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Glaxo Said to Have Paid $1 Billion in Paxil Suits

GlaxoSmithKline Plc has paid almost $1 billion to resolve lawsuits over Paxil since it introduced the antidepressant in 1993, including about $390 million for suicides or attempted suicides said to be linked to the drug, according to court records and people familiar with the cases.

As part of the total, Glaxo, so far has paid $200 million to settle Paxil addiction and birth-defect cases and $400 million to end antitrust, fraud and design claims, according to the people and court records.


About 450 suicide-related Paxil cases were settled. Only about a dozen haven’t been, the people said. The $1 billion total doesn’t include more than 600 claims that Paxil caused birth defects.

A Philadelphia jury on Oct. 13 found the drugmaker should pay $2.5 million to the family of Lyam Kilker, a 3-year-old boy born with a heart defect after his mother took Paxil while pregnant. Based on that outcome, an analyst estimated the company may potentially face additional verdicts in birth-defect cases waiting to be tried in Pennsylvania.

In comparison, Pfizer Inc., parent of Wyeth, the maker of diet-drug combination fen-phen, has had to set aside about $21 billion to resolve about 200,000 personal-injury claims over that medicine. Merck & Co. agreed to pay $4.85 billion to resolve more than 48,000 claims over the withdrawn painkiller.

“Paxil’s been different from most drugs,” said Pogust, a lawyer from Conshohocken, Pennsylvania, who is handling suicide and withdrawal cases. “You’ve had three major personal injury litigations over one drug — the suicide, the birth defect and the withdrawal cases. To have three significant problems with one drug is really unusual.”
Since at least 2003, Glaxo has faced claims in U.S. courts that some Paxil users were subjected to an undisclosed, higher risk for suicide and birth defects.

The suicide settlements included a suit over the death of a 14-year-old boy who had been taking Paxil for two months. The parents of Scott Cunningham, of Valparaiso, Indiana, sued after the boy hanged himself in 2001. They alleged Glaxo suppressed evidence that Paxil use was linked to the risk of suicide attempts by adolescents. Glaxo denied the allegations, according to court papers.The family settled its suit in May, according to court filings.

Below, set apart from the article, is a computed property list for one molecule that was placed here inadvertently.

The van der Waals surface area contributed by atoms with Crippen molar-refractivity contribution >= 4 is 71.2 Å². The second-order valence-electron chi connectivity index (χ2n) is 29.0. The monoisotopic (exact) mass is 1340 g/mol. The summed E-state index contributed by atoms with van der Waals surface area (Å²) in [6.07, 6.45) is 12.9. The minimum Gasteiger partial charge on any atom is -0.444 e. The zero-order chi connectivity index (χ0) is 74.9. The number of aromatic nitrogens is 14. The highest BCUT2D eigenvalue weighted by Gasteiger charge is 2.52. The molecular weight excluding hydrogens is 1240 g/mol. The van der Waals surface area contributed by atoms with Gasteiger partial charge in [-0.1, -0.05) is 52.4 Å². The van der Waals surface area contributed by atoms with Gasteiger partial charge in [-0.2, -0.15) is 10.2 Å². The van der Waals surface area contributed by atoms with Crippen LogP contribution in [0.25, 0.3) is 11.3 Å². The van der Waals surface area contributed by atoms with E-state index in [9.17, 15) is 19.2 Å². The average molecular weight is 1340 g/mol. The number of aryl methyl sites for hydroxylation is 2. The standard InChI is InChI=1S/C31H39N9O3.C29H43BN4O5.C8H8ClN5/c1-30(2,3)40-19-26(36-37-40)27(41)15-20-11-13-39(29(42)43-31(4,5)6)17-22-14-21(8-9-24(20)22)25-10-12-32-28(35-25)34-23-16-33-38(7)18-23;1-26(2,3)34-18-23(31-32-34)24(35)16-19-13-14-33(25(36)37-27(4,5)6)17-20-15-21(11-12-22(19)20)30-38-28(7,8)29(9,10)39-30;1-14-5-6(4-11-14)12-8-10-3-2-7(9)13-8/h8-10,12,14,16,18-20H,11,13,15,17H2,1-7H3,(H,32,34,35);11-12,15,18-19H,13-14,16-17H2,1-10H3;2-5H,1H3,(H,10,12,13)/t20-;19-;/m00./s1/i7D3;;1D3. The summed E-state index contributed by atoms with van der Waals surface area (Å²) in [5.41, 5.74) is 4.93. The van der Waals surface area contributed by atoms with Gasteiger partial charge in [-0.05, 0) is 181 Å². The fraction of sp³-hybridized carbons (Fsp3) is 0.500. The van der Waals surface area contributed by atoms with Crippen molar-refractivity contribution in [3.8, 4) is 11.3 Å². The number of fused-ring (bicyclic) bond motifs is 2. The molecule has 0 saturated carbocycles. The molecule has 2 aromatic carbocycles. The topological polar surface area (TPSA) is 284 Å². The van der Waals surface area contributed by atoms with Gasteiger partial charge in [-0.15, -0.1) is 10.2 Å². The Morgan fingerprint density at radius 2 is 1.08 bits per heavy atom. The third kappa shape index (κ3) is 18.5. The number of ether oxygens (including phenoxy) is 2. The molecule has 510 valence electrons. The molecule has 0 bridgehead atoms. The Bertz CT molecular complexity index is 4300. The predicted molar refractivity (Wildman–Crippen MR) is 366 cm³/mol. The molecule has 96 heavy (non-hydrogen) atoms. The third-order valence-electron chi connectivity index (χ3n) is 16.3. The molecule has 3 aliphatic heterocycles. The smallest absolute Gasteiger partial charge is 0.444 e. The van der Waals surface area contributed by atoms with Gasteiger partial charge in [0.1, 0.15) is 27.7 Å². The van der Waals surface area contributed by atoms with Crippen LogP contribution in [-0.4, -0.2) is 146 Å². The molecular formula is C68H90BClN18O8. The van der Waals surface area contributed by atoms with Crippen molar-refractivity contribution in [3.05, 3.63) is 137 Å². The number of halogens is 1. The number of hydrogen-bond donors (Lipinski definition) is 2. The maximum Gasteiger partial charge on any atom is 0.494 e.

About 150 cases over suicides by Paxil users were settled for an average of about $2 million, and about 300 over suicide attempts settled for an average of $300,000, they said. Some of the claims were resolved before suits were filed, according to the people familiar with the matter.

Glaxo has settled about 10 birth-defect cases, Sean Tracey, a Houston-based lawyer who represented the family of a child victim, said in court Dec. 2. The settlements averaged about $4 million, the people familiar with the cases said.

The company hasn’t specified in regulatory filings the number of suicide, birth-defect and addiction cases settled.

In the same year, Glaxo agreed to pay $2.5 million to New York to resolve accusations the company withheld safety data about the antidepressant. The company, calling the claims unfounded, agreed to release safety studies on the medicine’s effect on children.

In 2005, the company added a black-box warning to its Paxil label that the drug increased the risk of suicidal thoughts among adolescents, following a request by the U.S. Food and Drug Administration to do so.

The drugmaker agreed last year to pay $40 million to settle suits by so-called third-party payers, primarily insurance companies that reimbursed parents for their children’s Paxil.

Insurers said Glaxo knew the drug “was neither safe nor effective for the treatment of depression in persons under the age of 18,” U.S. District Judge Michael Davis in Minneapolis said in a September 2008 order approving the accord.

In 2006, the company resolved similar claims by consumers for about $64 million, reimbursing parents of patients for money spent on Paxil prescriptions, in an Illinois class-action suit.

In 2001, a jury in Cheyenne, Wyoming, ordered Glaxo to pay $6.4 million to the relatives of a man who shot his family to death and then turned the gun on himself after taking Paxil. The case was settled on confidential terms while on appeal, according to Kevin Colgan, a Glaxo spokesman.

The Philadelphia case is Kilker v. SmithKline Beecham Corp. dba GlaxoSmithKline, 07-001813, Court of Common Pleas, Philadelphia County, Pennsylvania (Philadelphia).

If you or a family member has been personally injured because of the fault of someone else: by the use of dangerous and defective drugs, bad products, or toxic injury etc then please contact the Fort Worth Texas Paxil Defective Drugs Product Liability Attorney Dr. Shezad Malik. For a no obligation, free case analysis, please call 888-210-9693 or Contact Me Online.

The Dr. Shezad Malik Law is currently evaluating and accepting Paxil Birth Defect cases.

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